In 2012, Apple sold $157 billion worth of iPad, iPhones, Macs, songs, apps, and other assorted technological goodies, making almost $42 billion in profit. This past fiscal year, Apple sold a staggering $171 billion worth of iMerch, but only made $37 billion in profit.
That number, plus the fact that Apple is no longer on a massive growth trajectory, tells you why Apple stock is not at its $700 heights anymore. How can you sell $14 billion more, but make $5 billion less?
It’s pretty simple, actually.
As the smartphone and tablet markets mature, the premium prices that Apple has traditionally been able to charge have begun to erode, and Apple’s profitability has suffered. As a percent of sales, Apple’s costs have gone up from 36 percent in 2012 to 38.4 percent in 2013.
That’s costs of $88 billion versus costs of almost $107 billion.
Research and development is up, from $3.4 billion in 2012 to $4.5 billion in 2013, and selling expenses are up $800 million, leading to $15.3 billion in total operating expenses. Cost of sales are now $350 per common share, Apple says, up from $265; R&D is $917 versus $668; selling, general, and administrative expenses were $986, up from $807.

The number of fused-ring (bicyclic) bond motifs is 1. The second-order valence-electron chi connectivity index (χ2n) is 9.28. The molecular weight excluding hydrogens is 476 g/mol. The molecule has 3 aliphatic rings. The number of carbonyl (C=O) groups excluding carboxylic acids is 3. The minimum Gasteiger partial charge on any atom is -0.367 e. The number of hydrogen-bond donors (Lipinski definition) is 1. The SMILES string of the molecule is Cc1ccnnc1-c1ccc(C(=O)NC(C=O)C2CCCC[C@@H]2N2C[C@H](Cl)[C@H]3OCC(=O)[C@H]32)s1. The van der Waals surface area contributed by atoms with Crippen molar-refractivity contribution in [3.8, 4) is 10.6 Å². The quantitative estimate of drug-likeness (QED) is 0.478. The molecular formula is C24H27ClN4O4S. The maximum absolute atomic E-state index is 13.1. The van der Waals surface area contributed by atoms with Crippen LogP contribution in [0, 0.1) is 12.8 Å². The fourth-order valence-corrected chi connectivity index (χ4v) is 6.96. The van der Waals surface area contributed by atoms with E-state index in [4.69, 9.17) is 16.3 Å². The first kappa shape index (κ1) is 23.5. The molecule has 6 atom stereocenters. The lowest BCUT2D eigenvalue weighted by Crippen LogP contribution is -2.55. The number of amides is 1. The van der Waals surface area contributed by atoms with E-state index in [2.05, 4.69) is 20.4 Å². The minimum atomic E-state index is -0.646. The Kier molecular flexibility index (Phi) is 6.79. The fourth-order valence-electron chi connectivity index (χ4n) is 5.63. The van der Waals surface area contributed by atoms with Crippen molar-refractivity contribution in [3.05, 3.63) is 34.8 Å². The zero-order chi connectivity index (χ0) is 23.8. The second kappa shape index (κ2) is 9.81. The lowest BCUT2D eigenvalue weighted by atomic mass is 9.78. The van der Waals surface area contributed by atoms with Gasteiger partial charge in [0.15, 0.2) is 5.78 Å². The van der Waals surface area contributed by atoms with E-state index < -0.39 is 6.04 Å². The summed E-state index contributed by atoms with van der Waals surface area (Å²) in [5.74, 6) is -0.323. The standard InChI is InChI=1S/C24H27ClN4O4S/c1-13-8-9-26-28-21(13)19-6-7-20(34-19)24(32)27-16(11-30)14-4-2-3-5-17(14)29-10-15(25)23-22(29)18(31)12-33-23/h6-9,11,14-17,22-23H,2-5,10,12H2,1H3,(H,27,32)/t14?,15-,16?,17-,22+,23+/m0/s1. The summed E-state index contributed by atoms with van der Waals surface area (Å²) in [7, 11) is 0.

But the big change is simply in margin: 37 percent this past quarter versus 40 percent in the year-ago quarter in 2012.
There is one caveat here:
Because Apple provides iOS updates for free — and now Mac OS X updates for free — Apple has deferred about $900 million in revenue that has already come in to downstream quarters. It will recognize that revenue in later quarters, and that $900 million “goes straight through to margin,” Apple CFO Peter Oppenheimer said today on the earnings call.
Without that deferral, Apple’s margin would have been somewhere north of 38 percent.
But it wasn’t 40 percent, clearly, and that margin rate is unlikely to ever go back up to that range, unless Apple can invent or reinvent new categories, as it did with the smartphone and the tablet, and thereby be able to charge first-mover prices again.